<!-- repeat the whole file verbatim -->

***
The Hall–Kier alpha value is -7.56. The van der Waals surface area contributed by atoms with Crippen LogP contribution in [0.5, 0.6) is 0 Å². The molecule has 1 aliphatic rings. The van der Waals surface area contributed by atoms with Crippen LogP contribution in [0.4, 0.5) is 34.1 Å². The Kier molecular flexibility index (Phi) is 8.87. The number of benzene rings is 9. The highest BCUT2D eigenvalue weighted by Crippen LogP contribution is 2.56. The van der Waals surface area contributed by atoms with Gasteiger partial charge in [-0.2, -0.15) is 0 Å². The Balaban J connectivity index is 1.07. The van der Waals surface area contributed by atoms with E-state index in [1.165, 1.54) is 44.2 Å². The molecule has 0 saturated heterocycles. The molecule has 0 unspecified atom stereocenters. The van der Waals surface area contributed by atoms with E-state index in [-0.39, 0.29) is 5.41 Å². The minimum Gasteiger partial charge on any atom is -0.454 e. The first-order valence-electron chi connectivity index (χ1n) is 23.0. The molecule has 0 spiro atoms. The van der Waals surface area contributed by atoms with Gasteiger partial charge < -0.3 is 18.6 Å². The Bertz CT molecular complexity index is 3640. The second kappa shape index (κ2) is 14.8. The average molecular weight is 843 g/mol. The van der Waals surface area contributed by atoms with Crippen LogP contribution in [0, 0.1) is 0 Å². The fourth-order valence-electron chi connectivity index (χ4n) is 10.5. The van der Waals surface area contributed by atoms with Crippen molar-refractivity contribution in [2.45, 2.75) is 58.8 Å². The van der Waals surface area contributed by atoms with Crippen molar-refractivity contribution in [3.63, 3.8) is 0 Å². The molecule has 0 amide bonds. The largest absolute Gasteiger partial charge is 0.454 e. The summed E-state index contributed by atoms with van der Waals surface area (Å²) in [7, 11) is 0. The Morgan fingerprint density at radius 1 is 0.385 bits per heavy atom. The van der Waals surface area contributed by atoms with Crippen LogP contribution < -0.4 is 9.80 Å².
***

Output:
The Hall–Kier alpha value is -7.56. The van der Waals surface area contributed by atoms with Crippen LogP contribution in [0.5, 0.6) is 0 Å². The molecule has 1 aliphatic rings. The van der Waals surface area contributed by atoms with Crippen LogP contribution in [0.4, 0.5) is 34.1 Å². The Kier molecular flexibility index (Phi) is 8.87. The number of benzene rings is 9. The highest BCUT2D eigenvalue weighted by Crippen LogP contribution is 2.56. The van der Waals surface area contributed by atoms with Gasteiger partial charge in [-0.2, -0.15) is 0 Å². The Balaban J connectivity index is 1.07. The van der Waals surface area contributed by atoms with E-state index in [1.165, 1.54) is 44.2 Å². The molecule has 0 saturated heterocycles. The molecule has 0 unspecified atom stereocenters. The van der Waals surface area contributed by atoms with E-state index in [-0.39, 0.29) is 5.41 Å². The minimum Gasteiger partial charge on any atom is -0.454 e. The first-order valence-electron chi connectivity index (χ1n) is 23.0. The molecule has 0 spiro atoms. The van der Waals surface area contributed by atoms with Gasteiger partial charge < -0.3 is 18.6 Å². The Bertz CT molecular complexity index is 3640. The second kappa shape index (κ2) is 14.8. The average molecular weight is 843 g/mol. The van der Waals surface area contributed by atoms with Crippen LogP contribution in [0, 0.1) is 0 Å². The fourth-order valence-electron chi connectivity index (χ4n) is 10.5. The van der Waals surface area contributed by atoms with Crippen molar-refractivity contribution in [2.45, 2.75) is 58.8 Å². The van der Waals surface area contributed by atoms with Crippen molar-refractivity contribution in [3.63, 3.8) is 0 Å². The molecule has 0 amide bonds. The largest absolute Gasteiger partial charge is 0.454 e. The summed E-state index contributed by atoms with van der Waals surface area (Å²) in [7, 11) is 0. The Morgan fingerprint density at radius 1 is 0.385 bits per heavy atom. The van der Waals surface area contributed by atoms with Crippen LogP contribution < -0.4 is 9.80 Å².